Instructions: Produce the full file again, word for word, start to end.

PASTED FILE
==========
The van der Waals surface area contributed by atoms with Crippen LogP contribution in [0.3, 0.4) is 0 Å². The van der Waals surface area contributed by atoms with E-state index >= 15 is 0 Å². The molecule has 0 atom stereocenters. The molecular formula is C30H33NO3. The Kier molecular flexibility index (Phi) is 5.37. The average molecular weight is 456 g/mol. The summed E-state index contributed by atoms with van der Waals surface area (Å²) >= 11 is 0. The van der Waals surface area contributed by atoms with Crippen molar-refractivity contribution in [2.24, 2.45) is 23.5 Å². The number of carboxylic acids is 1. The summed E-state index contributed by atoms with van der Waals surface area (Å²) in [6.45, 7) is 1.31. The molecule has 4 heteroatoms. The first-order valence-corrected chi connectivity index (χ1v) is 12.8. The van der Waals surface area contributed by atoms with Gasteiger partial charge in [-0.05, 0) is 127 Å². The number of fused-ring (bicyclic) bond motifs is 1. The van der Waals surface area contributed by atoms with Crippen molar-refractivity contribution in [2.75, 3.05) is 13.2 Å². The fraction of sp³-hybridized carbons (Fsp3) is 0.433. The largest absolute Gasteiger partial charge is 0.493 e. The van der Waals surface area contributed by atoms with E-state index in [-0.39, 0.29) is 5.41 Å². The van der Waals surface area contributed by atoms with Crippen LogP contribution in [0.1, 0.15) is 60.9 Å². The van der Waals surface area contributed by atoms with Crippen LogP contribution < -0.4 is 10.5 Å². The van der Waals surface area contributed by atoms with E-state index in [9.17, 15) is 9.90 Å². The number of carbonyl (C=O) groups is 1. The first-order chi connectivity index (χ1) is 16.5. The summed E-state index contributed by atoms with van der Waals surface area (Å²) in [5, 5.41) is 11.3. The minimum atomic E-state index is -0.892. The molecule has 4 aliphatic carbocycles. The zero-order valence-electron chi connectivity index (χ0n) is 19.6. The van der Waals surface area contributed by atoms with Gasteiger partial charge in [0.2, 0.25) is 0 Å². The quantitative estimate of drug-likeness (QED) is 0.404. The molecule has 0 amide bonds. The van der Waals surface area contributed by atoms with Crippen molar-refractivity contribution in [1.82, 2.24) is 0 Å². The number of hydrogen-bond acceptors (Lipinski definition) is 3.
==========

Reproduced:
The van der Waals surface area contributed by atoms with Crippen LogP contribution in [0.3, 0.4) is 0 Å². The van der Waals surface area contributed by atoms with E-state index >= 15 is 0 Å². The molecule has 0 atom stereocenters. The molecular formula is C30H33NO3. The Kier molecular flexibility index (Phi) is 5.37. The average molecular weight is 456 g/mol. The summed E-state index contributed by atoms with van der Waals surface area (Å²) >= 11 is 0. The van der Waals surface area contributed by atoms with Crippen molar-refractivity contribution in [2.24, 2.45) is 23.5 Å². The number of carboxylic acids is 1. The summed E-state index contributed by atoms with van der Waals surface area (Å²) in [6.45, 7) is 1.31. The molecule has 4 heteroatoms. The first-order valence-corrected chi connectivity index (χ1v) is 12.8. The van der Waals surface area contributed by atoms with Gasteiger partial charge in [-0.05, 0) is 127 Å². The number of fused-ring (bicyclic) bond motifs is 1. The van der Waals surface area contributed by atoms with Crippen molar-refractivity contribution in [2.75, 3.05) is 13.2 Å². The fraction of sp³-hybridized carbons (Fsp3) is 0.433. The largest absolute Gasteiger partial charge is 0.493 e. The van der Waals surface area contributed by atoms with E-state index in [-0.39, 0.29) is 5.41 Å². The van der Waals surface area contributed by atoms with Crippen LogP contribution in [0.1, 0.15) is 60.9 Å². The van der Waals surface area contributed by atoms with Crippen LogP contribution < -0.4 is 10.5 Å². The van der Waals surface area contributed by atoms with E-state index in [9.17, 15) is 9.90 Å². The number of carbonyl (C=O) groups is 1. The first-order chi connectivity index (χ1) is 16.5. The summed E-state index contributed by atoms with van der Waals surface area (Å²) in [5, 5.41) is 11.3. The minimum atomic E-state index is -0.892. The molecule has 4 aliphatic carbocycles. The zero-order valence-electron chi connectivity index (χ0n) is 19.6. The van der Waals surface area contributed by atoms with Gasteiger partial charge in [0.2, 0.25) is 0 Å². The quantitative estimate of drug-likeness (QED) is 0.404. The molecule has 0 amide bonds. The van der Waals surface area contributed by atoms with Crippen molar-refractivity contribution in [1.82, 2.24) is 0 Å². The number of hydrogen-bond acceptors (Lipinski definition) is 3.